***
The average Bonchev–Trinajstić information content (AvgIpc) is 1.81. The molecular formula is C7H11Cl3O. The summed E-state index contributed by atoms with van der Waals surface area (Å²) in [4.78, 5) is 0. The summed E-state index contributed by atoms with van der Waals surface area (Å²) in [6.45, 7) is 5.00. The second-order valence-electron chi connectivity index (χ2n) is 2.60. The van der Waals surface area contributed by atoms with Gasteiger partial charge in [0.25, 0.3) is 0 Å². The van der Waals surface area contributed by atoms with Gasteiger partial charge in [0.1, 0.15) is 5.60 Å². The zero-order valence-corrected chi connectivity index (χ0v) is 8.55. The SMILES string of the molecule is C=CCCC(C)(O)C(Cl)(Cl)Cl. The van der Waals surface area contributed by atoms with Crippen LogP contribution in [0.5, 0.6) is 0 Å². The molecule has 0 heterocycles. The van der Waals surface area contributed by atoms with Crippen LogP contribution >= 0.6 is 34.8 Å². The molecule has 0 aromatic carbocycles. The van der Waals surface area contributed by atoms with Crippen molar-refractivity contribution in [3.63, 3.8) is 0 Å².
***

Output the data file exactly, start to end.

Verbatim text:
The average Bonchev–Trinajstić information content (AvgIpc) is 1.81. The molecular formula is C7H11Cl3O. The summed E-state index contributed by atoms with van der Waals surface area (Å²) in [4.78, 5) is 0. The summed E-state index contributed by atoms with van der Waals surface area (Å²) in [6.45, 7) is 5.00. The second-order valence-electron chi connectivity index (χ2n) is 2.60. The van der Waals surface area contributed by atoms with Gasteiger partial charge in [0.25, 0.3) is 0 Å². The van der Waals surface area contributed by atoms with Gasteiger partial charge in [0.1, 0.15) is 5.60 Å². The zero-order valence-corrected chi connectivity index (χ0v) is 8.55. The SMILES string of the molecule is C=CCCC(C)(O)C(Cl)(Cl)Cl. The van der Waals surface area contributed by atoms with Crippen LogP contribution in [0.5, 0.6) is 0 Å². The molecule has 0 heterocycles. The van der Waals surface area contributed by atoms with Crippen LogP contribution >= 0.6 is 34.8 Å². The molecule has 0 aromatic carbocycles. The van der Waals surface area contributed by atoms with Crippen molar-refractivity contribution in [3.63, 3.8) is 0 Å².